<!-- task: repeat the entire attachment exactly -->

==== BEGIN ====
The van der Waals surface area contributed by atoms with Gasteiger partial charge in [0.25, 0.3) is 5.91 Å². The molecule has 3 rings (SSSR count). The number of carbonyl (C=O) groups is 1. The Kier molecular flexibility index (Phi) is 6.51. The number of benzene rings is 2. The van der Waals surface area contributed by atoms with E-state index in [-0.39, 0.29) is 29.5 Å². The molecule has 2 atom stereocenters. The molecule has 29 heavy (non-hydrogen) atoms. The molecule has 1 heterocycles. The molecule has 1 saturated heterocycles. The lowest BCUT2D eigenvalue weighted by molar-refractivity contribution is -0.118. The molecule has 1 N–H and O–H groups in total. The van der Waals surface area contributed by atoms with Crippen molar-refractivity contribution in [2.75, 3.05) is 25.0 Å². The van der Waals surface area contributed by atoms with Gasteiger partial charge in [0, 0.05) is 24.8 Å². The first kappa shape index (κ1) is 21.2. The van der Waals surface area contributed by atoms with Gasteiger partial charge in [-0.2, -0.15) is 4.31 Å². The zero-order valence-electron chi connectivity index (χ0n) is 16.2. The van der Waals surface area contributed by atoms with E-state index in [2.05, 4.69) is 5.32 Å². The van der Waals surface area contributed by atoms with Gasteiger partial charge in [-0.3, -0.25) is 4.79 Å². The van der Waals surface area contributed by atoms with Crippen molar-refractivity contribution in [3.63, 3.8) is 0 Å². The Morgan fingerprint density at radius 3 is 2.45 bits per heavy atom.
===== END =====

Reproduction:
The van der Waals surface area contributed by atoms with Gasteiger partial charge in [0.25, 0.3) is 5.91 Å². The molecule has 3 rings (SSSR count). The number of carbonyl (C=O) groups is 1. The Kier molecular flexibility index (Phi) is 6.51. The number of benzene rings is 2. The van der Waals surface area contributed by atoms with E-state index in [-0.39, 0.29) is 29.5 Å². The molecule has 2 atom stereocenters. The molecule has 29 heavy (non-hydrogen) atoms. The molecule has 1 heterocycles. The molecule has 1 saturated heterocycles. The lowest BCUT2D eigenvalue weighted by molar-refractivity contribution is -0.118. The molecule has 1 N–H and O–H groups in total. The van der Waals surface area contributed by atoms with Crippen molar-refractivity contribution in [2.75, 3.05) is 25.0 Å². The van der Waals surface area contributed by atoms with Gasteiger partial charge in [0, 0.05) is 24.8 Å². The first kappa shape index (κ1) is 21.2. The van der Waals surface area contributed by atoms with Gasteiger partial charge in [-0.2, -0.15) is 4.31 Å². The zero-order valence-electron chi connectivity index (χ0n) is 16.2. The van der Waals surface area contributed by atoms with E-state index in [2.05, 4.69) is 5.32 Å². The van der Waals surface area contributed by atoms with Gasteiger partial charge in [-0.3, -0.25) is 4.79 Å². The van der Waals surface area contributed by atoms with Crippen molar-refractivity contribution in [3.63, 3.8) is 0 Å². The Morgan fingerprint density at radius 3 is 2.45 bits per heavy atom.